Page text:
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Prepare some craft kits for your children - let them explore color, texture and different materials which allow their creativity to shine!
However, when he saw this one, he couldn't help but comment on how cool he thought it was. When a friend of his was over later in the day and stopped to make a similar comment, I realized that even though I made this with our 10-year-old son, this is something that can be done with kids of any age. I guess everyone loves a crayon!
I have seen this idea, adhering crayons to a canvas and melting them, circulating around the internet lately. When I began pulling together the materials to do one with our 10-year-old son, I decided we would accent the bright, happy colorfulness of the melted crayons by doing some masking and adding some paper embellishment. We used Fiskars punches to help us implement these ideas.
We began by adhering a row of crayons to the top of a canvas. Our canvas is 11 x 14 inches and we used Glossy Accents by Ranger.
Next we punched shapes from an old magazine to create masks and used an old chipboard alphabet set for the lettering. We decided to have colored lettering so we traced around the letters with a pencil and painted inside the lines. My son wanted a graffiti look so we did not worry about perfect painting. There are some white areas and we left the pencil lines. We then adhered the chipboard letters on top of the painted letters. Since we were going for a graffiti look, allowing the wax to seep under the letters was fine. If you do not want any wax seeping under the edges, be sure to completely cover the surface of your masks with a strong but temporary adhesive and use one that will not soften (and thus release) when heated.
After the masks were all in place, we began melting the crayons by using a hair dryer set on high heat and about 12 inches from the crayons. The melting happened very quickly. We went from cold crayons to being finished with the melting in around 2 minutes. We used a Fiskars Cutting Mat under our canvas but the wax really splatters so I recommend spreading newspaper under the project.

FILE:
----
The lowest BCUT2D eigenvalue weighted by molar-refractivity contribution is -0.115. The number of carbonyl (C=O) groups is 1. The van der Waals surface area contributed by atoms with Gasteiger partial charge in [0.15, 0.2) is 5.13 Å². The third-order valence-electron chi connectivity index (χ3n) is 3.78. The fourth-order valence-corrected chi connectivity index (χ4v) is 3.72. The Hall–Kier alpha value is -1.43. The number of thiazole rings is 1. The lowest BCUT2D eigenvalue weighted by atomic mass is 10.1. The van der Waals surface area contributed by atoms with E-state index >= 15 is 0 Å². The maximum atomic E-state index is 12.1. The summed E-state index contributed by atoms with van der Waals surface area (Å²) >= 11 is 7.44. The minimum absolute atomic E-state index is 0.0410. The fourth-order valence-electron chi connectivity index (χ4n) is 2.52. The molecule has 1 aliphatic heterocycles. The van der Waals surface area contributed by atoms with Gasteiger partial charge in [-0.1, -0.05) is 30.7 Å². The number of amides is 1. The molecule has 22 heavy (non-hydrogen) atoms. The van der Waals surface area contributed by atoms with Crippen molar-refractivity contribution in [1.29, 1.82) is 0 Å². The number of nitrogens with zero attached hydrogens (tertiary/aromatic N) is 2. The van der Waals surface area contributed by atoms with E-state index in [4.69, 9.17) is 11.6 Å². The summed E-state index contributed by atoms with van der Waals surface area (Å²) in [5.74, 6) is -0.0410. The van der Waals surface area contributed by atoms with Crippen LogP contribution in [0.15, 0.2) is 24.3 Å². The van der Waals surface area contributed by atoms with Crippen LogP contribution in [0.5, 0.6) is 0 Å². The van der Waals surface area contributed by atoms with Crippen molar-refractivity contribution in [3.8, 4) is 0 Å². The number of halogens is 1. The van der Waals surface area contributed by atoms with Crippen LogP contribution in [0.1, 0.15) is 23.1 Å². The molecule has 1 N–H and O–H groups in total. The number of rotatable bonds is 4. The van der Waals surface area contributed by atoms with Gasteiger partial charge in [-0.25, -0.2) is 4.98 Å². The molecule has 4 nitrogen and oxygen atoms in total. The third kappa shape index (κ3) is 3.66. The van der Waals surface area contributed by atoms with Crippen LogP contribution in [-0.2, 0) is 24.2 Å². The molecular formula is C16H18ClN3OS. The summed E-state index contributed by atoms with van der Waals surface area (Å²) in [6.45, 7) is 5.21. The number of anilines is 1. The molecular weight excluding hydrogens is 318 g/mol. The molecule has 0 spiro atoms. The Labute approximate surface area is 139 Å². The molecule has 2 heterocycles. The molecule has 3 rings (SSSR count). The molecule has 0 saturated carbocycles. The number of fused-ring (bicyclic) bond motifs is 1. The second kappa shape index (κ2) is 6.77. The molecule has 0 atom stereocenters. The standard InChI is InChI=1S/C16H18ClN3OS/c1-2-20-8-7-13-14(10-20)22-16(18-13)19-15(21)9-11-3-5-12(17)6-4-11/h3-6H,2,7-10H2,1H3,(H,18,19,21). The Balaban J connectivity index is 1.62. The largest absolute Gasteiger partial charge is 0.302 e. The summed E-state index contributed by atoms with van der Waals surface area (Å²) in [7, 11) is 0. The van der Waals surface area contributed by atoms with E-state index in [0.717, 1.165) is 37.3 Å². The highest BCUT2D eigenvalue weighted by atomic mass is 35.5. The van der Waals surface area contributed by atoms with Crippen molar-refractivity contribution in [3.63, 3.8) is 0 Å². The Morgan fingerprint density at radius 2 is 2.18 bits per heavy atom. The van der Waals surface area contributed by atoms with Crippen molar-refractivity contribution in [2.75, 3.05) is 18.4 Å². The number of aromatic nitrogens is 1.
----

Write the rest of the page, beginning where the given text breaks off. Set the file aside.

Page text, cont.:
We had a little more wax under our masks than we wanted so we cleaned away some of it away. We used a bamboo skewer to scratch away some of the wax. The "B" still had more of a red tone to than I wanted so after scratching away as much wax as possible, I repainted it with a very thin coat of paint to still allow some of the red to show through.
To create the smiley face, we used the XXXXL Circle Lever punch for the face. Using 2 of the petals from the X-Large Oopsie Daisy punch, we created 2 eyes. Using the X-Large Round-n-Round punch, we punched a mouth. To achieve an even smile, I punched a circle and then holding the punch sideways, pressed my thumb along the bottom edge of the punch and dropped the circle back into the slot. My thumb being underneath held the punched circle in place so it was still partially within the cutting area. The result after punching again are the 2 shapes seen above.
This is a craft that is very easy to adapt to the skill level of the child from simply melting the crayons (the most popular part of the craft in our house) to creating elaborate masks. It is also one that adds a bold, fun accent to their bedroom decor.
1 stretched canvas
Strong liquid adhesive
Crayons (they do not need to be new)
Masking materials as desired
Strong temporary adhesive if masking
Paint as desired
Patterned papers as desired